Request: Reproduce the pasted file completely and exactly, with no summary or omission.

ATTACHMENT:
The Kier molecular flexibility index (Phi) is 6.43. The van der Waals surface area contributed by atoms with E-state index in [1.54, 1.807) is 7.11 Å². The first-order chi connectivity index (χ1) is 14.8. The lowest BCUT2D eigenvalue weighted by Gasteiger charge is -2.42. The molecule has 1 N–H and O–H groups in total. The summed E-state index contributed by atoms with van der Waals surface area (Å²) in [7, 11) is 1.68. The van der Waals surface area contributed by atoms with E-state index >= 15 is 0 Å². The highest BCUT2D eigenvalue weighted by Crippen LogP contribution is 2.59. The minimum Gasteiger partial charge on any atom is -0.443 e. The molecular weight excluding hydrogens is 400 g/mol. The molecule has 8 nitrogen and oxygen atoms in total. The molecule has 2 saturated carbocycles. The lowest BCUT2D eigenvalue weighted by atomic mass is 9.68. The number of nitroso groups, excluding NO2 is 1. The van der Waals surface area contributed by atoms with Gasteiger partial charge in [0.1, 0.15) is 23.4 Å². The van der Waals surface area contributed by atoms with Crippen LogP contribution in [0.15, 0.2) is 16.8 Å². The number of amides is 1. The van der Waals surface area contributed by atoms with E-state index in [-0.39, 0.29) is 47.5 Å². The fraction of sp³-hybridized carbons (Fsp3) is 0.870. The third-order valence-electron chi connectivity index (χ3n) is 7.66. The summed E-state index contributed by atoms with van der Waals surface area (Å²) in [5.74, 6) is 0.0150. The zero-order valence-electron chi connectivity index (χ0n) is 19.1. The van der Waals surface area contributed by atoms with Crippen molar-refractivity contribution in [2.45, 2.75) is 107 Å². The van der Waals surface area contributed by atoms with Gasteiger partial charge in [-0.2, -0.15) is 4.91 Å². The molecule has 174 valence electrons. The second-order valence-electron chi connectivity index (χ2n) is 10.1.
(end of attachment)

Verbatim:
The Kier molecular flexibility index (Phi) is 6.43. The van der Waals surface area contributed by atoms with E-state index in [1.54, 1.807) is 7.11 Å². The first-order chi connectivity index (χ1) is 14.8. The lowest BCUT2D eigenvalue weighted by Gasteiger charge is -2.42. The molecule has 1 N–H and O–H groups in total. The summed E-state index contributed by atoms with van der Waals surface area (Å²) in [7, 11) is 1.68. The van der Waals surface area contributed by atoms with E-state index >= 15 is 0 Å². The highest BCUT2D eigenvalue weighted by Crippen LogP contribution is 2.59. The minimum Gasteiger partial charge on any atom is -0.443 e. The molecular weight excluding hydrogens is 400 g/mol. The molecule has 8 nitrogen and oxygen atoms in total. The molecule has 2 saturated carbocycles. The lowest BCUT2D eigenvalue weighted by atomic mass is 9.68. The number of nitroso groups, excluding NO2 is 1. The van der Waals surface area contributed by atoms with Gasteiger partial charge in [0.1, 0.15) is 23.4 Å². The van der Waals surface area contributed by atoms with Crippen LogP contribution in [0.15, 0.2) is 16.8 Å². The number of amides is 1. The van der Waals surface area contributed by atoms with E-state index in [-0.39, 0.29) is 47.5 Å². The fraction of sp³-hybridized carbons (Fsp3) is 0.870. The third-order valence-electron chi connectivity index (χ3n) is 7.66. The summed E-state index contributed by atoms with van der Waals surface area (Å²) in [5.74, 6) is 0.0150. The zero-order valence-electron chi connectivity index (χ0n) is 19.1. The van der Waals surface area contributed by atoms with Crippen molar-refractivity contribution in [2.45, 2.75) is 107 Å². The van der Waals surface area contributed by atoms with Gasteiger partial charge in [-0.2, -0.15) is 4.91 Å². The molecule has 174 valence electrons. The second-order valence-electron chi connectivity index (χ2n) is 10.1.